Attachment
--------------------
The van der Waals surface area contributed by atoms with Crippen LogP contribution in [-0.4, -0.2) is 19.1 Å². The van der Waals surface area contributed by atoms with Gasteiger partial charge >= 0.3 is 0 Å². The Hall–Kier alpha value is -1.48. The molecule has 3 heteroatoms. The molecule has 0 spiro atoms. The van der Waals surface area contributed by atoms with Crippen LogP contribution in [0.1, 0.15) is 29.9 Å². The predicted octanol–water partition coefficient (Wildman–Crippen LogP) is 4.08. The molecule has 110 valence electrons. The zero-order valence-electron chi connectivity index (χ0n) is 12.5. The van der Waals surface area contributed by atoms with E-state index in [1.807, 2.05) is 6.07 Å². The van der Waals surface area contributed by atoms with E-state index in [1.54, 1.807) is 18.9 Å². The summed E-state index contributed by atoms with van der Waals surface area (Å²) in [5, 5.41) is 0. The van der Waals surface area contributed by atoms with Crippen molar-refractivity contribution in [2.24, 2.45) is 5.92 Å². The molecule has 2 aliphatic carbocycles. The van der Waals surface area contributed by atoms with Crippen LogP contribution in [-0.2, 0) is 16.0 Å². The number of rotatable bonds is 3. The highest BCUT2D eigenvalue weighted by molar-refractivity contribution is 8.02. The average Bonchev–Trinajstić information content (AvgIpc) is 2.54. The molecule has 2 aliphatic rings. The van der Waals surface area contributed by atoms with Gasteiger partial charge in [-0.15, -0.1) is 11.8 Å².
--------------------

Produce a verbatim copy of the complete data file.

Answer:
The van der Waals surface area contributed by atoms with Crippen LogP contribution in [-0.4, -0.2) is 19.1 Å². The van der Waals surface area contributed by atoms with Gasteiger partial charge >= 0.3 is 0 Å². The Hall–Kier alpha value is -1.48. The molecule has 3 heteroatoms. The molecule has 0 spiro atoms. The van der Waals surface area contributed by atoms with Crippen LogP contribution in [0.1, 0.15) is 29.9 Å². The predicted octanol–water partition coefficient (Wildman–Crippen LogP) is 4.08. The molecule has 110 valence electrons. The zero-order valence-electron chi connectivity index (χ0n) is 12.5. The van der Waals surface area contributed by atoms with E-state index in [1.807, 2.05) is 6.07 Å². The van der Waals surface area contributed by atoms with E-state index in [1.54, 1.807) is 18.9 Å². The summed E-state index contributed by atoms with van der Waals surface area (Å²) in [5, 5.41) is 0. The van der Waals surface area contributed by atoms with Crippen molar-refractivity contribution in [2.24, 2.45) is 5.92 Å². The molecule has 2 aliphatic carbocycles. The van der Waals surface area contributed by atoms with Crippen LogP contribution in [-0.2, 0) is 16.0 Å². The number of rotatable bonds is 3. The highest BCUT2D eigenvalue weighted by molar-refractivity contribution is 8.02. The average Bonchev–Trinajstić information content (AvgIpc) is 2.54. The molecule has 2 aliphatic rings. The van der Waals surface area contributed by atoms with Gasteiger partial charge in [-0.15, -0.1) is 11.8 Å².